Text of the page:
Breitbart has been waiting 45 minutes for a filet mignon. He drums his fingers on the table in this plush Italian restaurant off Times Square, a place where the media types he regularly trashes used to flaunt their expense accounts — back when they still had them. Breitbart looks around for a waiter and launches into a stem-winder about collusion between Hollywood and the press — the “subtle and not-so-subtle use of propaganda to make a center-right nation move to the left.
“It’s not just the nightly news,” he says. “You’re also getting television shows that reflect the same worldview, where Republicans are always the bad guys. Al Qaeda’s never the bad guy. The Republican is always the bad guy.”
From anyone else, this would be just talk — or talking points. (No terrorist bad guys on TV? Really?) But Breitbart is one of the people who rams those points into the popular consciousness. Until last September, the beefy 41-year-old with graying blond hair was a largely covert power in the right-wing media, the hidden hand behind the popular Drudge Report who also, weirdly, cofounded the liberal Huffington Post. But then he struck out on his own. Today his collection of Web sites draws more than 10 million readers a month. He has a book deal worth more than half a million dollars, and he’s a regular presence on Fox News — where he’s headed later tonight, in fact. The covert thing is out the window.
The filet finally shows and Breitbart digs in, ignoring the risk to his mustard-colored sports coat. “The idea is that I have to screw with media, and I have to screw with the Left, in order to give legitimate stories the ability to reach their natural watermark,” he says.
After just a few bites of steak, Breitbart splits. He has a meeting on the East Side with his lawyer to prep for a hearing tomorrow. The Brooklyn DA is investigating the housing advocacy group Acorn and wants to talk to Breitbart about the infamous videos he spread all over television and the Internet last year that show Acorn staffers offering to help a man and a “teenage hooker” set up a brothel full of underage Salvadoran prostitutes. (The DA would eventually find “no criminality” in the actions of the Acorn staffers.)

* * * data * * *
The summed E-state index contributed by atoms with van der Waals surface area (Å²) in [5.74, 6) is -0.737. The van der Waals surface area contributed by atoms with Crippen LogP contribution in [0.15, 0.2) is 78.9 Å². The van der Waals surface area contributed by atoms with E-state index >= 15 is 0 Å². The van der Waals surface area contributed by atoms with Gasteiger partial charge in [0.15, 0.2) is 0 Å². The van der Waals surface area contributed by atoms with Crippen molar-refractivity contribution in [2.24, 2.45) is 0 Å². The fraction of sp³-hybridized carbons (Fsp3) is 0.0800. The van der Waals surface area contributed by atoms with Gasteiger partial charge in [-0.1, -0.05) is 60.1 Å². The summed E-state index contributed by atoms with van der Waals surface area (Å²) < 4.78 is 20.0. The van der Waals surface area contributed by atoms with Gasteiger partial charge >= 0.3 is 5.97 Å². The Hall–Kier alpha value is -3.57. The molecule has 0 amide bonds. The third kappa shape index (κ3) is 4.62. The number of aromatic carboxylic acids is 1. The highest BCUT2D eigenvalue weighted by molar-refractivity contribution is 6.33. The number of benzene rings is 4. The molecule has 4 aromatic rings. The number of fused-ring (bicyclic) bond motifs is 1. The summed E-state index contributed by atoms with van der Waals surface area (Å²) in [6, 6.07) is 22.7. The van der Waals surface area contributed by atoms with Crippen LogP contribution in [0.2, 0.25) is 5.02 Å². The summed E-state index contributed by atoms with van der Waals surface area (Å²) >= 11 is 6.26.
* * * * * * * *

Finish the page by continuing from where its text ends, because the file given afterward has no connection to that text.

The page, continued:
Later that evening, Breitbart arrives at the offices of Fox News on Sixth Avenue. Host Sean Hannity greets him with a fist-bump and calls him “bruthah.” Doug Schoen, Bill Clinton’s former pollster, waves hello. Then the three of them walk into a cavernous television studio covered in stars and stripes. “Breitbart, you didn’t bring video tonight. What’s up with that?” Hannity asks as the cameras start rolling.
Breitbart smiles a little. “Oh, in the next year there will be more. More than we all can handle,” he answers.
Hannity extracts a promise for an exclusive. “This is changing the face of journalism,” he says.
Schoen pipes in: “It’s changing the face of politics, too.”
The taping ends with small talk and handshakes. Afterward, Breitbart heads downstairs to visit Greg Gutfeld, who hosts the Fox overnight show Red Eye. Then they meet up with Felix Dennis, the high-flying founder of Maxim magazine, and spend the rest of the evening at a midtown club drinking Cristal.
For someone who claims to hate the “Democrat-media complex,” Breitbart sure knows how to work it. Few people are better at packaging information for maximum distribution and impact. He is, depending on whom you ask, either the “leading figure in this right-wing creation of a parallel universe of lies and idiotic conspiracy theories” (that was liberal critic Eric Boehlert of Media Matters for America) or “the most dangerous man on the right today” (from Michael Goldfarb, Republican consultant and former campaign aide to John McCain). Breitbart is, in short, expert in making the journalism industry his bitch. “The market has forced me to come up with techniques to be noticed,” Breitbart says. “And now that I have them, I’m like, wow, this is actually great. This is fun.”